The Facebook, Inc. v. Connectu, Inc et al
EXHIBITS - 6 re 92 Declaration in Support, CORRECTED Docket #92- Exhibit 6 filed by Mark Zuckerberg, The Facebook, Inc. (Related document(s) 92 ) (Cooper, Monte) (Filed on 6/25/2007) Modified on 6/26/2007 (bw, COURT STAFF). Modified on 6/26/2007 (bw, COURT STAFF).
The Facebook, Inc. v. Connectu, LLC et al
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Finding Friends with Facebook Case 5:07-cv-01389-RS
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Finding Friends with Facebook
Associated Press 07.03.05 | 7:03 PM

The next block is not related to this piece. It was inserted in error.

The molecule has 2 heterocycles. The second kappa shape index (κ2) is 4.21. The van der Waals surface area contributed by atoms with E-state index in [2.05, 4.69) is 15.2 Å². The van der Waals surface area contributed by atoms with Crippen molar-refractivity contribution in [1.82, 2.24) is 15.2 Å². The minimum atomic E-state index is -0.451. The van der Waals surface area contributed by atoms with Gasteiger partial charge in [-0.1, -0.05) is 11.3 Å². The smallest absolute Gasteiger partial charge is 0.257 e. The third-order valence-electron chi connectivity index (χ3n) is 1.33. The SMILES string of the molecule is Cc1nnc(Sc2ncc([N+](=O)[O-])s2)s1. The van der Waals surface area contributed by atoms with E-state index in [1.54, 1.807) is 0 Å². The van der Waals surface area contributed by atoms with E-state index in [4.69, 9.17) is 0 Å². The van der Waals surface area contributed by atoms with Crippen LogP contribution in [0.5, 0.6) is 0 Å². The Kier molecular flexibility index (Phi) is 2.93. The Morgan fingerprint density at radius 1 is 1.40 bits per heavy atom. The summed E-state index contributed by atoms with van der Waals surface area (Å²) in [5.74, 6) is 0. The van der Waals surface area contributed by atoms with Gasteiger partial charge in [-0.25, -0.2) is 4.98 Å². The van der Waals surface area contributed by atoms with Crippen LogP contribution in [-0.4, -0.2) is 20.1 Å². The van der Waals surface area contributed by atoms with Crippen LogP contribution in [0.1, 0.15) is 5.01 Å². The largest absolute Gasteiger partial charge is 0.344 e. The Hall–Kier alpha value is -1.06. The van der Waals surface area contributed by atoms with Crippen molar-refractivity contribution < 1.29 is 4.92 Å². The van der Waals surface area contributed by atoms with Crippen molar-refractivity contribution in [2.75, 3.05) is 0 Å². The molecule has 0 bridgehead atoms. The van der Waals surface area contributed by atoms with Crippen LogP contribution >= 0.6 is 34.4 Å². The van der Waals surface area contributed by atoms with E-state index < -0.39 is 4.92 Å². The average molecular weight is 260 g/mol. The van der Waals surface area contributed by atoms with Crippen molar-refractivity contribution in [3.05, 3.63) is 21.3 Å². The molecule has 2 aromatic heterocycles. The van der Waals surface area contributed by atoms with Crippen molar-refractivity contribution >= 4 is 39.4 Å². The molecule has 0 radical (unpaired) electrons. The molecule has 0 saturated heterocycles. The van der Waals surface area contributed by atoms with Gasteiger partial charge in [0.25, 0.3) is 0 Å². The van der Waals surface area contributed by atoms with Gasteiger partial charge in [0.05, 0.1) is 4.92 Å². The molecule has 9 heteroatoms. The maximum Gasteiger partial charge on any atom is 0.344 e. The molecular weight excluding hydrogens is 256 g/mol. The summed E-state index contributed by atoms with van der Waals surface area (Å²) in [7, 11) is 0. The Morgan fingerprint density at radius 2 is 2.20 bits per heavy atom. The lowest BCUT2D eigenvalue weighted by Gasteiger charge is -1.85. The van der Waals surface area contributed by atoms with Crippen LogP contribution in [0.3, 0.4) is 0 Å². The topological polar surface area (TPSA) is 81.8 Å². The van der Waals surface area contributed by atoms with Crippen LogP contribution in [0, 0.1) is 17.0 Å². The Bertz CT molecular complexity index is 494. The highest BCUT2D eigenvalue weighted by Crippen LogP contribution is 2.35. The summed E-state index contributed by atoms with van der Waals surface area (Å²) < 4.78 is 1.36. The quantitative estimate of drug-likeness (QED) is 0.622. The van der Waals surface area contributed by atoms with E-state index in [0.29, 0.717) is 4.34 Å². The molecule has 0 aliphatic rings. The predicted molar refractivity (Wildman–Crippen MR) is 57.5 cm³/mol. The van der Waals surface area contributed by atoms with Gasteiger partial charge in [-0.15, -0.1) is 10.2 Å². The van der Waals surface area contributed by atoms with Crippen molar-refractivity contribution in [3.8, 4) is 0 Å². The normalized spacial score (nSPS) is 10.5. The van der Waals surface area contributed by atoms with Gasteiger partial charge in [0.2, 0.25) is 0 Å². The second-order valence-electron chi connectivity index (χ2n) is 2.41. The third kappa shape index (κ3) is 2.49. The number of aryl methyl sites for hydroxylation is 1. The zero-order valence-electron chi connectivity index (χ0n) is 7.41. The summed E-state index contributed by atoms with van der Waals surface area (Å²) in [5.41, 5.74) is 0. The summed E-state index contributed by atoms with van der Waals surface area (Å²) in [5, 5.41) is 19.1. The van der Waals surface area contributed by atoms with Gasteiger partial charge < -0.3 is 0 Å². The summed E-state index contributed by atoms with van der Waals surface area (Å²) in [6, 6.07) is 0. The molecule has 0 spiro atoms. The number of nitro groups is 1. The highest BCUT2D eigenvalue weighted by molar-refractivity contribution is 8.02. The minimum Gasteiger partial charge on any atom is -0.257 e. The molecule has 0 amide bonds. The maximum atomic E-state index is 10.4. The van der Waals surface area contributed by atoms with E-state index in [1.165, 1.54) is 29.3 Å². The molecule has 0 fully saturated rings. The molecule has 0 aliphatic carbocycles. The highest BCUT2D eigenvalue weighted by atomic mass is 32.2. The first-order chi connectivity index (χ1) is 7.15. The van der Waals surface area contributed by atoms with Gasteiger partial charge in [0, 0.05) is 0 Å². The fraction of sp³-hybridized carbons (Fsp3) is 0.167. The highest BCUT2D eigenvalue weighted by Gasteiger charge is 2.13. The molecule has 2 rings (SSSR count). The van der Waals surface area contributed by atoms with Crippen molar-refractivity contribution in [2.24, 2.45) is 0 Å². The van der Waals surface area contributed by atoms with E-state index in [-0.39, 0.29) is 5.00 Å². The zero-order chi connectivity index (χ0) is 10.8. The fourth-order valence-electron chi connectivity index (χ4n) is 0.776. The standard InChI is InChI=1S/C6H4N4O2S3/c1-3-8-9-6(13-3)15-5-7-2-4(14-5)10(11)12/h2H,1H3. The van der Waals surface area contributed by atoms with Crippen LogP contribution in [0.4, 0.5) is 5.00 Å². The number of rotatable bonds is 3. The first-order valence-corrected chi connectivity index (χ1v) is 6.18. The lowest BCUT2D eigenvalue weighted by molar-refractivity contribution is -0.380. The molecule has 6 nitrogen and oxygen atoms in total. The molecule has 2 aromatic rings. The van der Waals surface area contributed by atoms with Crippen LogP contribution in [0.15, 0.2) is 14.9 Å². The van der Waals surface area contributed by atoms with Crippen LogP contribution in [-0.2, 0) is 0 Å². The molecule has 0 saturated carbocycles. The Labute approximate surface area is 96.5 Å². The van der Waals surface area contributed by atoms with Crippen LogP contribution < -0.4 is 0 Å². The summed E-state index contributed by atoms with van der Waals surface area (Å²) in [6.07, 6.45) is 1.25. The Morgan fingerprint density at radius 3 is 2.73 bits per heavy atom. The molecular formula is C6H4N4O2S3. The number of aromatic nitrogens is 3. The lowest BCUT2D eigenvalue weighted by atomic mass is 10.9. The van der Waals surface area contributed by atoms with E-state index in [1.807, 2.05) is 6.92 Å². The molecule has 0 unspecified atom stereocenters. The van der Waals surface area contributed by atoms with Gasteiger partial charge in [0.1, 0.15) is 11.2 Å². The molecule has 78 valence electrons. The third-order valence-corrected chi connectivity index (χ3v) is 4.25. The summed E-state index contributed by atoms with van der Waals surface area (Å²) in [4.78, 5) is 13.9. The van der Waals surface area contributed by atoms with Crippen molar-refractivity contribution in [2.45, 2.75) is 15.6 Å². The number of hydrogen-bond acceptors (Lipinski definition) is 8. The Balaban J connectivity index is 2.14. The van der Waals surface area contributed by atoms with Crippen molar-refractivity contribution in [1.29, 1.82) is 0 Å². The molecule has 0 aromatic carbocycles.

ATLANTA -- Pamela Elder, a junior at Georgia State University, got hooked when she found some old high schoo classmates. Next she used the online yearbook of yearbooks to track down people she hadn't seen since grade scho wonder the Thefacebook is an internet sensation at campuses across the nation. Constantly updated by its 2.8 million registered users at more than 800 colleges and universities, Thefacebook take local malt shop social nexus of the 1950s and makes it universal. Started by three Harvard sophomores in February 2004 as an online directory to connect the higher education worl social networks, Thefacebook now registers more than 5,800 new users a day. "It becomes part of your daily routine. It's e-mail, the news, the weather, Facebook," said Lucas Garza, a senior fro Antonio studying aerospace engineering at the Georgia Institute of Technology. Users of Thefacebook can post a photo and a profile of themselves for free. The profiles include as little or as much information as the user desires, including basic biographies, lists of hobbies and interests, even home address and c number. Users control who can see their profiles -- from only friends to all other users. Other users can then search the prof classmates, childhood acquaintances, people who share common interests. When users identify someone on the site they'd like to meet, they can ask to be designated as a "friend," a character other social networking websites such as Friendster or LinkedIn. Thefacebook friend requests can come from anyo site, including "some random drunk person you met at a party whose name you don't remember," said Garza, who "friends" on Thefacebook. The site has become so ubiquitous among college students that they tell others to "facebook" them -- to look them u site. Browsing it is known simply as "facebooking." Site creators Mark Zuckerberg, Chris Hughes and Dustin Moskovitz were roommates at Harvard when they design Facebook so fellow Harvard students could get to know those living in other dorms. (The name comes from the rea books of freshmen's faces, majors and hometowns that many colleges distribute to incoming students). The website so popular that the trio made it available to students at Columbia, Stanford and Yale within a month. With Facebook's success, Moskovitz and Zuckerberg left Harvard to run it as a 10-person company out of Palo Alt California. Moskovitz had been studying economics; Zuckerberg, computer science and psychology. Hughes, a his literature major, is studying abroad in Paris. "It's all at once a `real-world' job and something surreal," Hughes said. "Instead of entering a company and workin way to the top, Mark has created something that has allowed him to start right off in the CEO seat." Hughes said Thefacebook turns a profit, mostly from advertising. He refused to disclose the private company's earn Besides corporate advertisers, Thefacebook users purchase "announcements" -- ads that can be seen only by studen the same school. They range from campaign posters for student government positions to fliers about upcoming par They cost $9 to $15 apiece; the smaller the school, the cheaper the announcement. Investments have boosted Thefacebook, too. Silicon Valley venture capital firm Accel Partners put in $13 million; founder Peter Thiel recently invested $500,000. Users can register on the site only with a college e-mail address, which serves as verification that users are students registered, the .edu address becomes a user ID. More than 60 percent of the site's users log in daily during the scho and about half log in daily over the summer, Hughes said.